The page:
or so and wait to see what happens. Maybe we would see other wildlife. I had told Jennifer to bring a book along to read if action was slow, so she reaches into her day bag and pulls out a copy of Laura Ingalls Wilder's Little House in the Big Woods. We wait.
Fifteen minutes pass. Nothing shows-not a squirrel, not even a titmouse or chickadee. Enough of a wait for a young hunter. I lean over to Jennifer and whisper, "Let's move."
We gather gear, but before leaving the woods, I motion to Jennifer to wait while I sneak to the edge of the field to see if any turkeys have come in from behind us. None have. We quickly walk to and set up at calling site number two-a wooded ridge about 300 yards from where we have just been. Flanked by two fields, the ridge intersects a 60-acre patch of cut-over timber on the south side. We don camo gloves and face nets and check the shotgun's safety. To our right, I detect the rustle of rapidly approaching footsteps, not turkey-deer. A mature doe bounds by in front of us at 30 steps, tail held high.
"Cool!" Jennifer exclaims.
"Don't move!" I whisper. "Others are coming!"
More rustling follows, and a mature doe and two yearlings trot into view. Stopping 25 yards from us, they turn heads and check their backtrail. Something has spooked them. The mature doe turns and looks directly at us.
"Don't move!" I warn again. "The wind is blowing from them to us, and they can't smell us. If we sit stone still they won't know what we are." The doe stares hard at us then bobs her head once, then twice.
"What's she doing that for?" Jennifer whispers.
"She's trying to figure us out. Keep still, we'll fool her."
Crunching leaves to our left catch my attention. Over a small rise, the doe that had first run through comes sneaking back. She sees the other doe and two yearlings and trots over to them. A round of tail flicking follows.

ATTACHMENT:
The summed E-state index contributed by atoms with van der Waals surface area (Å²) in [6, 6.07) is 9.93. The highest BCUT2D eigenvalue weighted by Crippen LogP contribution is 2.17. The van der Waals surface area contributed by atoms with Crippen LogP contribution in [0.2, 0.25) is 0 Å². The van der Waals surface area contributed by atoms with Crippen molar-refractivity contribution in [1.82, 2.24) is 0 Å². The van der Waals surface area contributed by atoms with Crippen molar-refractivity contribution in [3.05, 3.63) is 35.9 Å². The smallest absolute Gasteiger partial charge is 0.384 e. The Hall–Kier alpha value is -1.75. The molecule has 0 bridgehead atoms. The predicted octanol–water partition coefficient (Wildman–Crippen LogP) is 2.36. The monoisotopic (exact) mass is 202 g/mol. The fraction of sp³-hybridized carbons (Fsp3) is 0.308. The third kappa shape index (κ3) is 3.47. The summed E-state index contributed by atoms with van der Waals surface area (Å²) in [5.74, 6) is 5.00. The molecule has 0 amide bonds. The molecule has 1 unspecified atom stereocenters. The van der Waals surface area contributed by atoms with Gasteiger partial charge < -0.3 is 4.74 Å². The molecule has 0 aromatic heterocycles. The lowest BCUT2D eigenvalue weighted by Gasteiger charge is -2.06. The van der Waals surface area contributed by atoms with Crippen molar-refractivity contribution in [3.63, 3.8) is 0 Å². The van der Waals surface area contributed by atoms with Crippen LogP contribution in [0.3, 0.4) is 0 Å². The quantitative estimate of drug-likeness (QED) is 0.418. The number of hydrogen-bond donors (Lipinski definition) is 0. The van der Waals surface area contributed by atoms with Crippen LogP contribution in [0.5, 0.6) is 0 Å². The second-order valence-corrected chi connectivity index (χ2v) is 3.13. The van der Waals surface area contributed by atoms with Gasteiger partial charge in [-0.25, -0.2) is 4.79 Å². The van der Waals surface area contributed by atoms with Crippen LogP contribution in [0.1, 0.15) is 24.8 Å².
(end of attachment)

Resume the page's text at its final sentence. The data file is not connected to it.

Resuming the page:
"Why are they doing that?" Jennifer asks.
"I'm not sure, but I think it's an everything-is-OK signal. Watch."
One of the yearlings relaxes and begins nibbling acorns, moving slowly our way.
"Don't move, Jennifer!"
The young deer continues feeding our way, nibbling here, nuzzling there. Overhead it spots a leaf suspended by a strand of spider silk and playfully twirls it several times with its nose.
At 12 steps the deer finally spots us and stops, bug-eyed, ears erect and muscles tense. Instinctively, it raises its right front leg, then stamps.
"What's it doing that for, Dad?"
Jennifer whispers, "Is it mad?"
"No. Just watch-and don't move."
Having had all it can stand, the yearling throws its tail in the air and bolts toward the other deer, which also spook. With white tails high and waving, all bound out of sight.
We peel face masks. For a moment Jennifer stares in silence where the deer had stood, then she turns to me, eyes full of excitement and exclaims, "Dad, that was one of the neatest things I've ever seen! Those deer were right there and didn't even know we were here. The little one that came so close, I could see its big, brown eyes-even its eyelashes. It was beautiful!"
We collect gear and move to the lower part of the ridge, talking of deer and deer sign. We find tracks, rubs, scrapes, beds and deer droppings-lots of deer droppings. I kneel by one of the beds we find and touch the flattened leaves. Jennifer does the same. The leaves are cool but still tight to the ground
"Dad," Jennifer asks. "All the deer droppings we've been seeing-why do they come out in little pellets when deer are big like us?"
I smile and nudge her shoulder. "I don't know. But you've been mulling it over, haven't you!" We both laugh.
We hunt for another hour or so and find no turkeys. Though Jennifer wants to stay longer, I think it time to head back-best to save some enthusiasm for next time.
As we crest the last hill on our way to the truck, my mind is drawn again to the near century-old photograph of great- and great-great grandfather after their successful quail hunt. Jennifer and I today shared the same love of the outdoors, time together and friendship.
For that, I give quiet thanks